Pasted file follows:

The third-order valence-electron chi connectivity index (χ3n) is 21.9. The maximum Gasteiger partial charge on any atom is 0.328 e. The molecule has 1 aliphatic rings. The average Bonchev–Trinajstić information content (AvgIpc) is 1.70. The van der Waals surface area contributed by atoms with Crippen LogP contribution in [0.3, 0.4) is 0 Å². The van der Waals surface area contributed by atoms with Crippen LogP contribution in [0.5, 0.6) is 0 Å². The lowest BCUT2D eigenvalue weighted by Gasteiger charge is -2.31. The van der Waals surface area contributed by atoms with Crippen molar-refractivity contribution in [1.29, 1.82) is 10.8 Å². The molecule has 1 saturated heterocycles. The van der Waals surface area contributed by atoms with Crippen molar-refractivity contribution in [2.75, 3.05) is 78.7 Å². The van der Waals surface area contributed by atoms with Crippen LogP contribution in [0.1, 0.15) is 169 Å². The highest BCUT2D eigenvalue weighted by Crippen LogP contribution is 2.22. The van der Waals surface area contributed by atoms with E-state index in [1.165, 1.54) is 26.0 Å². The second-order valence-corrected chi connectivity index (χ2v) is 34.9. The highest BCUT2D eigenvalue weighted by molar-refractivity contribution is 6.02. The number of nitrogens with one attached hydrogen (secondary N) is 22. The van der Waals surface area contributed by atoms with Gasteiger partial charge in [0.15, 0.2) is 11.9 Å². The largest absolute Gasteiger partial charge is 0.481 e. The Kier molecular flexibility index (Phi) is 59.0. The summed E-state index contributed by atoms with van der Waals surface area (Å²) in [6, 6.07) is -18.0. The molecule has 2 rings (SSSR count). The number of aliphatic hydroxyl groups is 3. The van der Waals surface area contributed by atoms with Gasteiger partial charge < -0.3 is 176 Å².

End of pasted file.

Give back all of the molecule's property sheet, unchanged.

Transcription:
The third-order valence-electron chi connectivity index (χ3n) is 21.9. The maximum Gasteiger partial charge on any atom is 0.328 e. The molecule has 1 aliphatic rings. The average Bonchev–Trinajstić information content (AvgIpc) is 1.70. The van der Waals surface area contributed by atoms with Crippen LogP contribution in [0.3, 0.4) is 0 Å². The van der Waals surface area contributed by atoms with Crippen LogP contribution in [0.5, 0.6) is 0 Å². The lowest BCUT2D eigenvalue weighted by Gasteiger charge is -2.31. The van der Waals surface area contributed by atoms with Crippen molar-refractivity contribution in [1.29, 1.82) is 10.8 Å². The molecule has 1 saturated heterocycles. The van der Waals surface area contributed by atoms with Crippen molar-refractivity contribution in [2.75, 3.05) is 78.7 Å². The van der Waals surface area contributed by atoms with Crippen LogP contribution in [0.1, 0.15) is 169 Å². The highest BCUT2D eigenvalue weighted by Crippen LogP contribution is 2.22. The van der Waals surface area contributed by atoms with E-state index in [1.165, 1.54) is 26.0 Å². The second-order valence-corrected chi connectivity index (χ2v) is 34.9. The highest BCUT2D eigenvalue weighted by molar-refractivity contribution is 6.02. The number of nitrogens with one attached hydrogen (secondary N) is 22. The van der Waals surface area contributed by atoms with Gasteiger partial charge in [0.15, 0.2) is 11.9 Å². The largest absolute Gasteiger partial charge is 0.481 e. The Kier molecular flexibility index (Phi) is 59.0. The summed E-state index contributed by atoms with van der Waals surface area (Å²) in [6, 6.07) is -18.0. The molecule has 2 rings (SSSR count). The number of aliphatic hydroxyl groups is 3. The van der Waals surface area contributed by atoms with Gasteiger partial charge < -0.3 is 176 Å².